Copper based broadband such as VDSL and even the older and slower ADSL consistently outperform wireless broadband, but neither can match fibre.
Naturally the difference between Fibre 100 and Fibre Max (or Gigabit) is negligible when it comes to pings/latency, as it is primarily download and upload speeds which differ there.
High download speed is important for gaming broadband
So as we’ve covered, another extremely important aspect of a broadband connection that supports gaming is having a high download speed.
With each passing year, more gamers switch to digital downloads rather than buying physical games, and the size of the games and their updates continues to rise as game complexity and resolutions increase.
It’s been many years since I used an ADSL connection, but I can still remember the pain of the progress bars barely moving on a game download – or even worse, when getting home after a long day excited to play a round of Battlefield, and discovering a giant update needed to download… which would take until early morning to complete.
So if you have a Fibre Max connection, does that mean all your games will download at 1000Mbps?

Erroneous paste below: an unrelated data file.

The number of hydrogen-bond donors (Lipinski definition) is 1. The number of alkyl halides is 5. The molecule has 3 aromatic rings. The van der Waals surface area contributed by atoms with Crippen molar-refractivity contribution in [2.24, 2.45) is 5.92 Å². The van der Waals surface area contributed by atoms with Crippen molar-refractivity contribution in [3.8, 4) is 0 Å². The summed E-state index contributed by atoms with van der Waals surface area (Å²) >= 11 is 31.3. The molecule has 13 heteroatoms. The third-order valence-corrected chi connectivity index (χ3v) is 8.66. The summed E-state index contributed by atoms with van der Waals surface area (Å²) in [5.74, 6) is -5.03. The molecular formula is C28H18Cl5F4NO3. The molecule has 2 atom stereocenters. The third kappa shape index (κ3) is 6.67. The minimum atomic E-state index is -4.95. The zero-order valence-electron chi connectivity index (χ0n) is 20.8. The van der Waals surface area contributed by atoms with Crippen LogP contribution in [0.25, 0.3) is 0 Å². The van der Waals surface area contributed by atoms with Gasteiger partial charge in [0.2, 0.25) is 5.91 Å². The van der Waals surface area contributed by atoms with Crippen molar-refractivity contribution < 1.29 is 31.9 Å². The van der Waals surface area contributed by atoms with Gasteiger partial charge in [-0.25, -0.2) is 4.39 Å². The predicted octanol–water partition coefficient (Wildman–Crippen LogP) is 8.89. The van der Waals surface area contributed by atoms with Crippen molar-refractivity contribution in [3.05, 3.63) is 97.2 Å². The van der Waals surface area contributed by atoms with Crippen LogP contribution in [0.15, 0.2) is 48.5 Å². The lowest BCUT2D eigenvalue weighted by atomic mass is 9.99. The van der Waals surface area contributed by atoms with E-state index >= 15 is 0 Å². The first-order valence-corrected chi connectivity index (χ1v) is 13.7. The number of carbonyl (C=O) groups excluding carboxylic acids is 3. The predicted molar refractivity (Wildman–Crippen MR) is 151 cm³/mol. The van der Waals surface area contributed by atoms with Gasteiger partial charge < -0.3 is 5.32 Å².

No, definitely not – there are many variables at play, not the least of which is the capacity available to you from the game delivery server at that precise moment.
This is one of the core reasons we see our download rates on Xbox etc jump around a fair amount. Steam downloads for PC I’ve found usually go much faster, and more consistently – perhaps unsurprising if you look at how much capacity Steam have built into their infrastructure to cope with the eye-watering traffic levels they deal with every day from legions of avid gamers around world.
Even just looking at New Zealand Steam traffic as I write this, in the last 7 days kiwis have transferred 2.2 MILLION gigabytes of Steam data.
But even with variability in download speeds caused by the game distribution networks like Steam, Xbox and Playstation network, having bucketloads of spare speed capacity in your broadband connection is always a good thing.
It just means that you’re never the limiting factor really.
You can be downloading a massive game to your PC or console, while streaming a 4K film, and others in your household are watching youtube or on video calls – everyone using the net to do what they’re wanting, and you’ll still get that game roughly a bazillion times faster than I would have got that old Battlefield DC mod downloaded some years back!
Fibre 100 would be my minimum recommendation for gaming broadband – and Fibre Max is what I choose to go for, and is what I recommend to my friends. There’s just so much more headroom to download, upload and stream all the things at once 😊